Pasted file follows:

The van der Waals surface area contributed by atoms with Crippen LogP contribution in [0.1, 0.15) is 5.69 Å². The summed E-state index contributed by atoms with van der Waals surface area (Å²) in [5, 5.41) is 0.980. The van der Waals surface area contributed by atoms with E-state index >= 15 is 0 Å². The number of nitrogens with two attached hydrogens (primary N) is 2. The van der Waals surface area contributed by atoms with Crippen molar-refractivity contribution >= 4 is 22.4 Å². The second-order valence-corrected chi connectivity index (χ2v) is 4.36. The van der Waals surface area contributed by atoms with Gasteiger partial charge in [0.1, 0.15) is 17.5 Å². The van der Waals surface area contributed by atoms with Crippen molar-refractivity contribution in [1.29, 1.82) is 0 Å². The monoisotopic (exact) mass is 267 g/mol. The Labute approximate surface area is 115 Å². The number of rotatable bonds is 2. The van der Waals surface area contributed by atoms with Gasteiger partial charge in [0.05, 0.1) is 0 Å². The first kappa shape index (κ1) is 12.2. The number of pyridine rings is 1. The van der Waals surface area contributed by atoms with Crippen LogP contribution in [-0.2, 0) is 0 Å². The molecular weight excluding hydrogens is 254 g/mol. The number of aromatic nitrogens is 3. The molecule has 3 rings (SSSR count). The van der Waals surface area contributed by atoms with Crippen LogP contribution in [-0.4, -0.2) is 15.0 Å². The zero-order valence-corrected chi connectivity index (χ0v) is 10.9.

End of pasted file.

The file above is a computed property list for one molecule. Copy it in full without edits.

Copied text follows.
The van der Waals surface area contributed by atoms with Crippen LogP contribution in [0.1, 0.15) is 5.69 Å². The summed E-state index contributed by atoms with van der Waals surface area (Å²) in [5, 5.41) is 0.980. The van der Waals surface area contributed by atoms with E-state index >= 15 is 0 Å². The number of nitrogens with two attached hydrogens (primary N) is 2. The van der Waals surface area contributed by atoms with Crippen molar-refractivity contribution >= 4 is 22.4 Å². The second-order valence-corrected chi connectivity index (χ2v) is 4.36. The van der Waals surface area contributed by atoms with Gasteiger partial charge in [0.1, 0.15) is 17.5 Å². The van der Waals surface area contributed by atoms with Crippen molar-refractivity contribution in [1.29, 1.82) is 0 Å². The monoisotopic (exact) mass is 267 g/mol. The Labute approximate surface area is 115 Å². The number of rotatable bonds is 2. The van der Waals surface area contributed by atoms with Gasteiger partial charge in [0.05, 0.1) is 0 Å². The first kappa shape index (κ1) is 12.2. The number of pyridine rings is 1. The van der Waals surface area contributed by atoms with Crippen LogP contribution in [-0.2, 0) is 0 Å². The molecular weight excluding hydrogens is 254 g/mol. The number of aromatic nitrogens is 3. The molecule has 3 rings (SSSR count). The van der Waals surface area contributed by atoms with Crippen LogP contribution in [-0.4, -0.2) is 15.0 Å². The zero-order valence-corrected chi connectivity index (χ0v) is 10.9.